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China Yuan Strengthens as Dollar Weakens on Ireland Bailout

China’s yuan climbed, reversing earlier losses, on speculation Ireland’s 85 billion euro ($113 billion) aid package will boost the outlook for global economic growth.

The U.S. Dollar Index traded on ICE futures in New York, which tracks the currency against those of six trading partners, declined as much as 0.4 percent. The People’s Bank of China set the reference rate for yuan trading at 6.67 per dollar today, 0.22 percent weaker than Nov. 26 and the biggest daily decline since Oct. 27.

“The yuan’s rebound is due to the dollar’s weakness,” said Zhao Qingming, a senior analyst in Beijing at China Construction Bank Corp., the country’s second-largest lender. “It shows the central bank is managing the yuan against a basket of currencies.”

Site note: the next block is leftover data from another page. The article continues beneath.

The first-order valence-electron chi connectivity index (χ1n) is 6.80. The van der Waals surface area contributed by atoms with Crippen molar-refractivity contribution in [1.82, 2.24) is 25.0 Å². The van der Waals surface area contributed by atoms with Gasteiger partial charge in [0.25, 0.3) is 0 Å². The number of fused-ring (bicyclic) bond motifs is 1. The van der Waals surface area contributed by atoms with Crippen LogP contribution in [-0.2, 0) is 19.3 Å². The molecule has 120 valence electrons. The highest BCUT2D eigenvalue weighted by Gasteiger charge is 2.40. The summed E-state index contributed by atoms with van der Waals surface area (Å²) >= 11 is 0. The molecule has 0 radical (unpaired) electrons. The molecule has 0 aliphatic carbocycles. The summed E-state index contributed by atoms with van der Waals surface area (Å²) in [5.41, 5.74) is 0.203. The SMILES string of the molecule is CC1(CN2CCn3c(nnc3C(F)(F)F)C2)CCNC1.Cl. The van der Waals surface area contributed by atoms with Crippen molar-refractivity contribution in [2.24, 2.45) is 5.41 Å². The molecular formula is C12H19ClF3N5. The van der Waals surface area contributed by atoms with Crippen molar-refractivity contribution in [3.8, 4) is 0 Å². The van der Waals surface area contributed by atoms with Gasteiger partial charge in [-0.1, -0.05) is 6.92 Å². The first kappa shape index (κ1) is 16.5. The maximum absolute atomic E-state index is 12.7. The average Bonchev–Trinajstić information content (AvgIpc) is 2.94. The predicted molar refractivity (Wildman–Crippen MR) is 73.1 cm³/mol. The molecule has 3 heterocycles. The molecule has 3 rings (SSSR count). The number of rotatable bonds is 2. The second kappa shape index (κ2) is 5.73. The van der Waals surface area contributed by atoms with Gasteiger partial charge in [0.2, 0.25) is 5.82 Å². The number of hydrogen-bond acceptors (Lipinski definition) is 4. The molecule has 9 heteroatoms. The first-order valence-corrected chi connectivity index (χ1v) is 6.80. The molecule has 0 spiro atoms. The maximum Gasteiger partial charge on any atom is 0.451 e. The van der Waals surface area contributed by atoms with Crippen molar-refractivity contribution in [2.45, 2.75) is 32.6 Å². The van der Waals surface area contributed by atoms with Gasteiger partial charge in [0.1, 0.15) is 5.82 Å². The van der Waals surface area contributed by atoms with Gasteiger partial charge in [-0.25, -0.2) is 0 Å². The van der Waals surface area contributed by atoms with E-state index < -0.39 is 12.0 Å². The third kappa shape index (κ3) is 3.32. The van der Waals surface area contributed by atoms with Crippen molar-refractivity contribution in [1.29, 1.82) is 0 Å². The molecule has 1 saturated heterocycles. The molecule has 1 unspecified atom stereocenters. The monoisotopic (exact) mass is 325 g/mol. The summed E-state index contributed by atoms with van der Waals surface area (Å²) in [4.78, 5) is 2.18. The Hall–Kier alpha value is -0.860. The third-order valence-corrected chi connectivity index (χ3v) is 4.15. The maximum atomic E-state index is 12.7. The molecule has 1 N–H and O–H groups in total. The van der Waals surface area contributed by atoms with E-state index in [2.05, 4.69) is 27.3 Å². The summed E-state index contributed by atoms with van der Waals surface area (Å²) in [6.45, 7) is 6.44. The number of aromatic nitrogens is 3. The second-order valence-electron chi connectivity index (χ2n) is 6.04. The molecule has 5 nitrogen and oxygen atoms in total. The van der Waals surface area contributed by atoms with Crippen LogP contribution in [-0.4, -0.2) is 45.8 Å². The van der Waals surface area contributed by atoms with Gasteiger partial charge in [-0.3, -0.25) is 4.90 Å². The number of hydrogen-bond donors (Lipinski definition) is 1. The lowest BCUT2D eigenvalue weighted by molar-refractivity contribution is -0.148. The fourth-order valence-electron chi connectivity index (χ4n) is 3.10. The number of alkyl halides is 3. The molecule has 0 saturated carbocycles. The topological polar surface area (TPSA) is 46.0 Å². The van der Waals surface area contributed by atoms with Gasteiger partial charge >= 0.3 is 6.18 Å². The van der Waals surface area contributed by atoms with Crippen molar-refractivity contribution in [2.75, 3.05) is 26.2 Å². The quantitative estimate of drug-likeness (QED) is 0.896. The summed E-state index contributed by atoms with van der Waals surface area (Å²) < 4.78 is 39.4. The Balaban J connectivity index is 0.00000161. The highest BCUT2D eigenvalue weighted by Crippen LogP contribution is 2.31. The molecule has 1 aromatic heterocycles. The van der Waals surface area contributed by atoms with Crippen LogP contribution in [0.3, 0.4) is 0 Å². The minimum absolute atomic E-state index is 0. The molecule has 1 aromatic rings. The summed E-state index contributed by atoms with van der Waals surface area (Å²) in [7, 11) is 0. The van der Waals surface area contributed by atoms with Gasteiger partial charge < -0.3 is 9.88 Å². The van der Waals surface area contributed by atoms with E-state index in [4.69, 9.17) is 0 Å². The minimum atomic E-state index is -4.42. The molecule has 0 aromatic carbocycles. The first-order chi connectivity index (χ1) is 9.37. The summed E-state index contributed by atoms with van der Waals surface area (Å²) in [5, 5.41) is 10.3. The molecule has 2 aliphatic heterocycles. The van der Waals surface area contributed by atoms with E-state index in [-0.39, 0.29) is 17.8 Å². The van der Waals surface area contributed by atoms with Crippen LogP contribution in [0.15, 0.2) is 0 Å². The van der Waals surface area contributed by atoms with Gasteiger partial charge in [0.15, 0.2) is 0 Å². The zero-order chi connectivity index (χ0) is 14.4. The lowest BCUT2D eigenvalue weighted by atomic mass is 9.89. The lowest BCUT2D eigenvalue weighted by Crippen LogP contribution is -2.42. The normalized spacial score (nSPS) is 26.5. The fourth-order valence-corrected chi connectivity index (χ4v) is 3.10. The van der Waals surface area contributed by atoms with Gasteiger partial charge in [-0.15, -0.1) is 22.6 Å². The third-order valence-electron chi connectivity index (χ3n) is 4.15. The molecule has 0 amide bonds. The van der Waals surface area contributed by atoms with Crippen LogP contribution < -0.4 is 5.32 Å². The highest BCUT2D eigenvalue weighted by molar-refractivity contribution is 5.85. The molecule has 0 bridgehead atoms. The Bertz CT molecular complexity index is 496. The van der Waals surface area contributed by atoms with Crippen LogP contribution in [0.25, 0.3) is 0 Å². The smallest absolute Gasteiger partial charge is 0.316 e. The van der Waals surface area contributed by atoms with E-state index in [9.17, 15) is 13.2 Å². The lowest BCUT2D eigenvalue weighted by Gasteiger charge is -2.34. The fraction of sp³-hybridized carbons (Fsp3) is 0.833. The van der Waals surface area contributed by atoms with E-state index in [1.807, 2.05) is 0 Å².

The Chinese currency fell 0.1 percent to 6.6606 per dollar as of 5:30 p.m. in Shanghai, according to the China Foreign Exchange Trade System. It earlier declined to 6.6770, the weakest level since Nov. 9.

Twelve-month non-deliverable forwards gained 0.34 percent to 6.5441 per dollar, reflecting bets the yuan will gain 1.8 percent in a year, according to data compiled by Bloomberg.

German Foreign Minister Guido Westerwelle said in a speech on Nov. 26 that China should continue allowing its currency to strengthen.

“It is in the interest of both the country itself and its partners in trade that the exchange rate properly reflects the strength of a country’s economy,” he said in Hamburg, Germany.

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